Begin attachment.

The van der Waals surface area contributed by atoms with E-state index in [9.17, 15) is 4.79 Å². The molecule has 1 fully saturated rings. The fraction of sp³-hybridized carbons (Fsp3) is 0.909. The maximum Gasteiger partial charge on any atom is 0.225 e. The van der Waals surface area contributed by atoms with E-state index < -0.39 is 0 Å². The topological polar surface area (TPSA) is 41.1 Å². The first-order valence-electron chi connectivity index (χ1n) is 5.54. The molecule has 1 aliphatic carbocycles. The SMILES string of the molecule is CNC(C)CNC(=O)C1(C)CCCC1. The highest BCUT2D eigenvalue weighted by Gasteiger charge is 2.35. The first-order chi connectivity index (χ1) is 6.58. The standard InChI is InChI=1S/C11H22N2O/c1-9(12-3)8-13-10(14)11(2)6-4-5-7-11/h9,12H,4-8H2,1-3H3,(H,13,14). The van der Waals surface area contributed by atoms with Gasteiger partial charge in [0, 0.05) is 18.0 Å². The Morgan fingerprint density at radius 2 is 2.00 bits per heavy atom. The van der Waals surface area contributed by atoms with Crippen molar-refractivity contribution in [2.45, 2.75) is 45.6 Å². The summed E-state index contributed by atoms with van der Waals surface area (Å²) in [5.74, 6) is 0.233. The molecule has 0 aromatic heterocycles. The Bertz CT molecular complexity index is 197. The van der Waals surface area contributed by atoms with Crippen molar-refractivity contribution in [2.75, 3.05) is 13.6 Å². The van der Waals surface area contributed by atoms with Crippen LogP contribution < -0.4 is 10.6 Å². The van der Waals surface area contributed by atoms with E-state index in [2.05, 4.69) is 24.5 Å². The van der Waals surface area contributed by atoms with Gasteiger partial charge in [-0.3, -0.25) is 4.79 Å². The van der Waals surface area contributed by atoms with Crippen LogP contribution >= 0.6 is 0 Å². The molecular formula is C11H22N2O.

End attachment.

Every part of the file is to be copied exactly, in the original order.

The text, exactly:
The van der Waals surface area contributed by atoms with E-state index in [9.17, 15) is 4.79 Å². The molecule has 1 fully saturated rings. The fraction of sp³-hybridized carbons (Fsp3) is 0.909. The maximum Gasteiger partial charge on any atom is 0.225 e. The van der Waals surface area contributed by atoms with E-state index < -0.39 is 0 Å². The topological polar surface area (TPSA) is 41.1 Å². The first-order valence-electron chi connectivity index (χ1n) is 5.54. The molecule has 1 aliphatic carbocycles. The SMILES string of the molecule is CNC(C)CNC(=O)C1(C)CCCC1. The highest BCUT2D eigenvalue weighted by Gasteiger charge is 2.35. The first-order chi connectivity index (χ1) is 6.58. The standard InChI is InChI=1S/C11H22N2O/c1-9(12-3)8-13-10(14)11(2)6-4-5-7-11/h9,12H,4-8H2,1-3H3,(H,13,14). The van der Waals surface area contributed by atoms with Gasteiger partial charge in [0, 0.05) is 18.0 Å². The Morgan fingerprint density at radius 2 is 2.00 bits per heavy atom. The van der Waals surface area contributed by atoms with Crippen molar-refractivity contribution in [2.45, 2.75) is 45.6 Å². The summed E-state index contributed by atoms with van der Waals surface area (Å²) in [5.74, 6) is 0.233. The molecule has 0 aromatic heterocycles. The Bertz CT molecular complexity index is 197. The van der Waals surface area contributed by atoms with Crippen molar-refractivity contribution in [2.75, 3.05) is 13.6 Å². The van der Waals surface area contributed by atoms with Crippen LogP contribution < -0.4 is 10.6 Å². The van der Waals surface area contributed by atoms with E-state index in [2.05, 4.69) is 24.5 Å². The van der Waals surface area contributed by atoms with Gasteiger partial charge in [-0.3, -0.25) is 4.79 Å². The van der Waals surface area contributed by atoms with Crippen LogP contribution >= 0.6 is 0 Å². The molecular formula is C11H22N2O.